CLINICAL OUTCOMES IN U.S. INFANTS WITH CYSTIC FIBROSIS FROM 2001 TO 2012
Hoch H, Sontag MK, Scarbro S, Juarez-Colunga E, McLean C, Kempe A, Sagel SD
What was your research question?
How have clinical outcomes for children with cystic fibrosis (CF) changed since newborn screening for cystic fibrosis became universal in the United States?
Why is this important?
Early diagnosis of cystic fibrosis is essential, and newborn screening has helped more children to be diagnosed early in life. We wanted to see, as children were diagnosed earlier in life, if there were also improvements in growth, bacteria that they grow in their lungs, and other outcomes over the same time period. We also wanted to see if there were still areas where we could potentially improve.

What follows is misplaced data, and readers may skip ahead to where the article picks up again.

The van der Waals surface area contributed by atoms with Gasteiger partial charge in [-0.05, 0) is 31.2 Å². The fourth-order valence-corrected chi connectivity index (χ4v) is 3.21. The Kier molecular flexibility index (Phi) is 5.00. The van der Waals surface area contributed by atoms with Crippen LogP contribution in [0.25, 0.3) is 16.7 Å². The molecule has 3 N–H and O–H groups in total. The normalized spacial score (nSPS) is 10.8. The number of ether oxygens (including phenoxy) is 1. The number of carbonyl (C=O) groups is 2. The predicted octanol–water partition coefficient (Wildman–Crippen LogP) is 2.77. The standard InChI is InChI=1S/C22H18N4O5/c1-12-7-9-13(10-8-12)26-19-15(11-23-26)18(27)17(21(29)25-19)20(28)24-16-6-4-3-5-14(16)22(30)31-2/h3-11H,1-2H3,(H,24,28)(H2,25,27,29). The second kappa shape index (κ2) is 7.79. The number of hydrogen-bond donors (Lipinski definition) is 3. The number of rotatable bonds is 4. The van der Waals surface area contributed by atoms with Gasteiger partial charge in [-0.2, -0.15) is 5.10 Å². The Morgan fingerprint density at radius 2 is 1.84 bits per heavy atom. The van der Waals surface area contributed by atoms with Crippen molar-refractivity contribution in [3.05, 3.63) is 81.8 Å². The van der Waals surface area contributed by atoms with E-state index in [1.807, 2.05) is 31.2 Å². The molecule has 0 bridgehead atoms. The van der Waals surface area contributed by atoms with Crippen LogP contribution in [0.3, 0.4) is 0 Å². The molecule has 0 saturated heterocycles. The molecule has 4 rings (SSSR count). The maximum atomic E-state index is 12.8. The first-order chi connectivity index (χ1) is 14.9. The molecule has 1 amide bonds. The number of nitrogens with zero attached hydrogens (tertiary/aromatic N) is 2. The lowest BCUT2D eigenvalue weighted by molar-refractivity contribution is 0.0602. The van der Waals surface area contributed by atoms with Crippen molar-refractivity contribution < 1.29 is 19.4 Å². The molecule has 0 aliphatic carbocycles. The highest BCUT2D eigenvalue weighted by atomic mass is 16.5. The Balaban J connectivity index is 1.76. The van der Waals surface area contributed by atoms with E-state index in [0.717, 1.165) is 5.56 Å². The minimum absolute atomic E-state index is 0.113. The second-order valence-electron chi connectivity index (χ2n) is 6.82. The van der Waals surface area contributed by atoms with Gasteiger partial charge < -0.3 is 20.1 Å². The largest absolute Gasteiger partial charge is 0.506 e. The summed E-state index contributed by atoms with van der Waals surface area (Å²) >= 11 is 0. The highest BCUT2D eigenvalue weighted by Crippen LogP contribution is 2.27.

What did you do?
We evaluated data from more than 8000 children up to two years old with CF from 2001-2012. We looked at changes in growth, bacteria grown, and treatment with pancreatic enzymes over that time period to look for significant differences over time.
What did you find?
More children were diagnosed by newborn screening in 2012 than in 2001. Overall, we found significant improvements in weight, height, and weight for length during the study period. However, there is still room for improvement in nutrition for infants to allow adequate growth. Fewer children were diagnosed with Pseudomonas aeruginosa bacterial infections over time, but more children were diagnosed with Staphylococcus aureus infections.
What does this mean and reasons for caution?
Clinical outcomes for children with CF appear to be improving. While our research cannot directly link these outcomes to newborn screening, we observed that as newborn screening increased, outcomes improved. However, there remains room to improve nutritional and bacterial outcomes for patients.
Further research is needed to evaluate how outcomes are changing over time, particularly as we develop more therapies that target children at an early age.